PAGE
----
Jump to content

  • Curse Sites


Member Since 28 Nov 2012
Offline Last Active Dec 23 2013 01:09 AM

#2159567 Warrior Builds: Success and Failure

Posted Nikephoros on 06 February 2013 - 10:20 PM

Hello all, I’m Nikephoros of Death and Taxes [DnT].  There has been some spirited debate on the forums lately 0ver some of the builds that have been posted.  We don’t (thankfully) have DPS meters, and the various calculators and spreadsheets I’ve seen all fall short of adequately describing real-world, in-game conditions.  The unfortunate result is a lot of low-DPS builds are posted by authors who describe them as “high DPS” with “excellent survivability.”  My goal here is to describe why these sort of builds are not optimal for instanced content, organized OR pug.

There is no difference between boon stacking and signet stacking

A lot of builds I’ve seen lately rely on a lot of points into Tactics to enable some kind of boon stacking strategy.  This is merely a marginal improvement over the mockable 5 signet build.  The 5 signet build sacrifices all team utility and party-wide buffs for a small increase in personal DPS.  We all (I hope) recognize this is very bad.  But what, really, are the boon stacking/shout builds doing?  They are sacrificing personal DPS for a small increase in team utility.  This only a slight improvement over the signets.

The Tactics builds utilize very good utility skills, but normal DPS builds ALSO use those same skills.  So what do the Tactics builds get for their huge investment into Tactics that the DPS builds don’t get?  Slightly longer boon duration and some marginal party-wide healing.  The lesson here is that the team-wide utility is generated by the Utility Skills themselves, and the Tactics-related bonuses are more or less meaningless.  More specifically, Shake it Off, For Great Justice and On My Mark are skills that provide huge team utility in ANY warrior build.  Adding a small amount of healing does NOT add significantly more utility than the skill itself already does.  A real world example would buying an add-on for a product you purchased: would you pay double the price for a supplement to a product you own that will only make it 5% better?  Ofcourse not, that is a poor investment.  Putting 20 or 30 points into Tactics or Defense in order to gain a very tiny benefit is an extremely poor investment of your trait points.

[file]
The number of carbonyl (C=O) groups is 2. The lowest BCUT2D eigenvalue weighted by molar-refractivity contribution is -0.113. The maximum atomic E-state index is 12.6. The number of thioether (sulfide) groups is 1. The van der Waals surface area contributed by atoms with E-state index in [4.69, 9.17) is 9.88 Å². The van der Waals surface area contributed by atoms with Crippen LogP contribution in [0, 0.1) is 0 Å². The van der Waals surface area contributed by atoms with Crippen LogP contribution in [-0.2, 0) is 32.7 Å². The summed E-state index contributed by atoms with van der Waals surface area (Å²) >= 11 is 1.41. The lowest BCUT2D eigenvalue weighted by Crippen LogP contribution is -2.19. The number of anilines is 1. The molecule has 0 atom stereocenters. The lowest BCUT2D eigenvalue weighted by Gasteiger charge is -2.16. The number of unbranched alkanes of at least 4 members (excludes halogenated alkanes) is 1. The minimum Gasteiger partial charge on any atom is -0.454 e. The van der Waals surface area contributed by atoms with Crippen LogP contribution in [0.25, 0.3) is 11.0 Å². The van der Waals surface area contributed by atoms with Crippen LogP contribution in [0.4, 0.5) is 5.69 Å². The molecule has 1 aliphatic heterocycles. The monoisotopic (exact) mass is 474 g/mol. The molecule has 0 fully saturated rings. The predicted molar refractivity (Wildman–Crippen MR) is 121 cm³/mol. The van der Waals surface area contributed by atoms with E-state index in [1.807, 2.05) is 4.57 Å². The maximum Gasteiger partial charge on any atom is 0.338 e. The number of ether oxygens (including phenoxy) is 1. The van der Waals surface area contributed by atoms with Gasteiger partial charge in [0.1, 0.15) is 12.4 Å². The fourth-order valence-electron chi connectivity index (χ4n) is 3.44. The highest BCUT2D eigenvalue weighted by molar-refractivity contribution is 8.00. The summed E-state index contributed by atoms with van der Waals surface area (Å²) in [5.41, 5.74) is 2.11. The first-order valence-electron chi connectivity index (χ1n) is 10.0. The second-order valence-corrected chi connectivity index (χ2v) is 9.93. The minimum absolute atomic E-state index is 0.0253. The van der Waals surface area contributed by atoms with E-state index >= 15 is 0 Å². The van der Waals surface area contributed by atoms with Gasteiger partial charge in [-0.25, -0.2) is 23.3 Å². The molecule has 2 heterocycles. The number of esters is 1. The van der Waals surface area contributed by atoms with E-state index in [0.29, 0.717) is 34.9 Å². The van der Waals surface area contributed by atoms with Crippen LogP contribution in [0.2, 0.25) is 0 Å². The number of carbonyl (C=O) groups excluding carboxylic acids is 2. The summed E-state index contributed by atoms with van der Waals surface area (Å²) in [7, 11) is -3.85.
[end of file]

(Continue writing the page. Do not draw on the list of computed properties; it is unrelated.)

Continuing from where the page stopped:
You’re not going to be Superman, and you don’t have to be

A second failing of these builds is that they try to be Superman.  They want to fulfill every team role, and excel at every role.  They want to provide party heals.  They want to provide direct DPS.  They want to tank.  They want to CC.  Even the creators of these builds will admit that they are sacrificing a lot to achieve “balance.”  The defense they cite is, “in pugs I cannot count on ______ to do _____.”  This is flawed thinking.  If everyone went into pugs with this mentality, you would have 5 flawed builds floundering to accomplish the tasks at hand.  If you were playing a build designed to fulfill a single focused role, you might still have 4 flawed builds, but you would have at least 1 good build you could count on, and your pug would be better for it.
Specialization is the key to efficiency.  Some classes are quite simply better than others at fulfilling particular roles in PvE.  If everyone builds towards their class’s strengths, the team prospers.  Let me be perfectly clear: the Warrior is capable of providing the most DPS in instanced content.  This is the role they do better than anyone else, and this is the reason why you would bring a Warrior to your team rather than another Guardian.

Not only do Warriors have the best potential personal DPS, their best utility skills are force multipliers.  FGJ, On My Mark, Banner of Discipline require no trait investment to be excellent and each increases the DPS of your team significantly.  Once you have the proper skills on your utility bar, your job of providing utility is, by and large, over.  From that point your consideration should be maximizing your own DPS, not being an inferior Guardian.